Tuesday 29 January 2013

12 series for avid 9 year old readers

A few days ago, I was talking to a friend about books for an avid 9 year old reader. It is a fair few years since we had to find a new children's book each evening for Eldest Daughter. Anyway, here are 10 series. Some of these are long and so useful for rapid readers.

  • Heidi series. The first book is by Johanna Spyri and the latter two books by Charles Tritton, who was Johanna Spyri's translator. There are a few differences between the authors-something to look for in reading.

  • Katie books by Susan Coolridge starting with What Katie did.

  • Trailblazers published by Christian Focus are biographies of famous Christians. I haven't read every book in the series, and there are one or two that I might not have chosen for such a series, but generally worth reading.

  • Jungle Doctor, by Paul White, is a series about an Australian missionary doctor in Tanzania back in the 1920s. I find them fascinating to read now, from a medical history point of view, but they are lapped up by children.

  • The Abbey series by Elsie Oxenham is a long series (38 books). Many of the books are out of print although a couple have been republished by Girls gone by. Some of the out of print books are fairly easily obtainable although prices seem to have risen in the last few years.

  • Animal Ark by Lucy Daniels is another long series. Appreciated by young animal lovers although I would hate to have to read one aloud!

  • Secret Seven by Enid Blyton. The most avid readers will probably have read these by age 9 but worth looking at if they haven't. The great benefit of the Enid Blyton mysteries is that children increase their reading speed dramatically on these. We have not had problems with children getting stuck on Blyton and not wanting to go onto anything else.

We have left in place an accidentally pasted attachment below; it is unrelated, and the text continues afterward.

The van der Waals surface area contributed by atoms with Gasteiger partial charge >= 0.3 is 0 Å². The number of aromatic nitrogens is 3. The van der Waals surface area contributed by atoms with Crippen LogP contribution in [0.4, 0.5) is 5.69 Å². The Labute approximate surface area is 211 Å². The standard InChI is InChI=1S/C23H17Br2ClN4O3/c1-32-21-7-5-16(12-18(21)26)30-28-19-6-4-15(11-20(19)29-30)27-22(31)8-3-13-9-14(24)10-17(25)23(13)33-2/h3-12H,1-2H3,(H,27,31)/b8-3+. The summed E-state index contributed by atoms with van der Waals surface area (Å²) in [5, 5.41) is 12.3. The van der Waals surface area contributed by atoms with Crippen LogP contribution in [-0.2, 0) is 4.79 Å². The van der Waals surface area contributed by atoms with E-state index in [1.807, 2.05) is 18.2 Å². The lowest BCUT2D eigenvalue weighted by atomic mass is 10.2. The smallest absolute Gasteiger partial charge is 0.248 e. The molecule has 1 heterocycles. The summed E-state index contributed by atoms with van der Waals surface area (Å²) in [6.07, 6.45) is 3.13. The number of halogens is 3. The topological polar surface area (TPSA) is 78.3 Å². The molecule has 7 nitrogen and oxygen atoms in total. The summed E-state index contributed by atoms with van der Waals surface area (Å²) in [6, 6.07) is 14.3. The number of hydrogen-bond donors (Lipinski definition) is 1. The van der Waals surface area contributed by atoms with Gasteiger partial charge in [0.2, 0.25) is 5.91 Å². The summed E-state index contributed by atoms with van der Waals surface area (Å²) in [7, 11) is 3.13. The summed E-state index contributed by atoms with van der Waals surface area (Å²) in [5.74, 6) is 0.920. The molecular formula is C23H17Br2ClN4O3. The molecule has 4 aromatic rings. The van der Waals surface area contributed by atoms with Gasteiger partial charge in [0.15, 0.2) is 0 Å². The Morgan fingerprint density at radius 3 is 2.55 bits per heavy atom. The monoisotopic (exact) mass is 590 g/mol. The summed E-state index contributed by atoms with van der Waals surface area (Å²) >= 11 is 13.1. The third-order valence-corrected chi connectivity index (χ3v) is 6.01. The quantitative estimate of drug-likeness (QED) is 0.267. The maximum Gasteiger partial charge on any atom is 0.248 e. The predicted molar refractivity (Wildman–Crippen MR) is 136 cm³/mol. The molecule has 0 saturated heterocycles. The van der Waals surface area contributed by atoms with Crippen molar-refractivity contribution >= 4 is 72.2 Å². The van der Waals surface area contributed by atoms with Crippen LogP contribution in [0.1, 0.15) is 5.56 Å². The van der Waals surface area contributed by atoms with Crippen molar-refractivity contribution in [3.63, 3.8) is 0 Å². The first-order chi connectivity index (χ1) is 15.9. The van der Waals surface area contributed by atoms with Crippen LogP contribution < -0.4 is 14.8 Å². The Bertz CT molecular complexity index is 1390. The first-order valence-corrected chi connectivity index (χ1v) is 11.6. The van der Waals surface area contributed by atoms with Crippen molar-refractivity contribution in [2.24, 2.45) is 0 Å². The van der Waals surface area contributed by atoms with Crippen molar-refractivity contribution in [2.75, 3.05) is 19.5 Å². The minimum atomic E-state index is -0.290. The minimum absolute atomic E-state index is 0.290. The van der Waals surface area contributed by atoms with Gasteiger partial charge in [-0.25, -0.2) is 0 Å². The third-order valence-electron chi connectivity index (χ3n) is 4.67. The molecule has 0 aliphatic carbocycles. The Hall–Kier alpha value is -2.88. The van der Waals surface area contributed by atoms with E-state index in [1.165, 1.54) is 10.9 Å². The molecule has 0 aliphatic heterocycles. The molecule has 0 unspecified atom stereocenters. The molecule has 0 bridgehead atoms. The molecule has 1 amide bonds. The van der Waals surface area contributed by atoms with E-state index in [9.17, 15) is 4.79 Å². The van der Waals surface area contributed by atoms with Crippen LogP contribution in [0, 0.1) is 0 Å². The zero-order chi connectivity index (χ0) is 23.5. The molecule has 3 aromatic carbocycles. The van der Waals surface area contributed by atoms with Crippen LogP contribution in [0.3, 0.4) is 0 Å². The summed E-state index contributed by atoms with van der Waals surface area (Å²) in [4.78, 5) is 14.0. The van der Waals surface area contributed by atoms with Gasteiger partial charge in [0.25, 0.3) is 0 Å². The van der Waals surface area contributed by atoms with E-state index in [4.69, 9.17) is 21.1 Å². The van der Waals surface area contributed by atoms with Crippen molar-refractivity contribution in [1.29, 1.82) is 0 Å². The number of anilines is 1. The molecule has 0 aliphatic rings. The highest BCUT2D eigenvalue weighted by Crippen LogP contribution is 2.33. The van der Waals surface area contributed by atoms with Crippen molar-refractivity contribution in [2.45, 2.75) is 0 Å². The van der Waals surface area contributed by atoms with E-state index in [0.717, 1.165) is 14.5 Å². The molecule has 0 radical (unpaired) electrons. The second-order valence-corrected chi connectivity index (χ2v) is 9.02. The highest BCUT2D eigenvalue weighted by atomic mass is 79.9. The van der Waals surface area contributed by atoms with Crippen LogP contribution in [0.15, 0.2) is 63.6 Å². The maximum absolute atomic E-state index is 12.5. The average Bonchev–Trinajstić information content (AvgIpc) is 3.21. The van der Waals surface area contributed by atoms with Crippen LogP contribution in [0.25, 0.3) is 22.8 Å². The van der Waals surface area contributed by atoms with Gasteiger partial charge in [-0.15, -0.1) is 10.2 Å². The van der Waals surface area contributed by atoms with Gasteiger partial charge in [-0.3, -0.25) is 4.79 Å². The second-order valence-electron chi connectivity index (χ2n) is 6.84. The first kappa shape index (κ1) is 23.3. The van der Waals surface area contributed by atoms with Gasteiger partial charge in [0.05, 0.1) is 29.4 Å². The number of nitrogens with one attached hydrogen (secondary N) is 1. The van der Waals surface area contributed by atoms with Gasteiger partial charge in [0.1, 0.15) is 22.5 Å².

• Little House on the Prairie series by Laura Ingals Wilder. I have one or two reservations about these books-they are written from the view point of a Christianised but not necessarily Christian society. This means that the Lord's Day, in particular, is represented in a negative light. They are worth reading and discussing.

  • The Chalet School books by Elinor Brent-Dyer are numerous and again, many only obtainable second hand. Some are very reasonably priced second hand.

  • The Ivan books by Myra Grant are the fictional adventures of a boy in Soviet Russia. Useful introduction to this period of recent history and very rapid reads!
Eldest Daughter recommends the Australian Billabong series by Mary Grant Bruce. These are still on my "to be read" list and last, are the Malcolm Saville Lone Pine mysteries from my childhood. These seem to be back in print.

Happy reading and please add to these, in the comments!


  1. We have discovered this with Little House and several other books that are set in the early years of American history. Christianity is presented as what you do on Sunday and is very works-based. The books have provided good discussion, though.

    1. Yes, these have lead to some fascinating discussions and in many other ways we have enjoyed reading them.

  2. I found your comment on Blyton really interesting. I have steered my guys away from reading any series of books, unless spaced out with many other books in between, for exactly that reason (getting used to one style and not wanting to read any other). I had to be weaned off Blyton at 13 (!)onto Judy Blume. I have three avid readers and keeping them in books is always challenging!!

    1. My children haven't been keen on rereading Blyton, so having run out of her stories, they went naturally onto other books. I certainly wouldn't spend time looking for out-of-print books by her so they had to read what was easily available. The Malcolm Saville books made an appropriate next step. I think one of the children read when while we were visiting Shropshire where some of the Lone Pine series are set.
      Keeping avid readers in books can be very demanding!

  3. Thanks for sharing this list. Some (many) of these series I have never heard of. I'll have to check in to them. :-)

  4. I'm always looking for books to add to my kids' reading lists!

  5. Thanks for sharing! Always nice to have some new books to look up.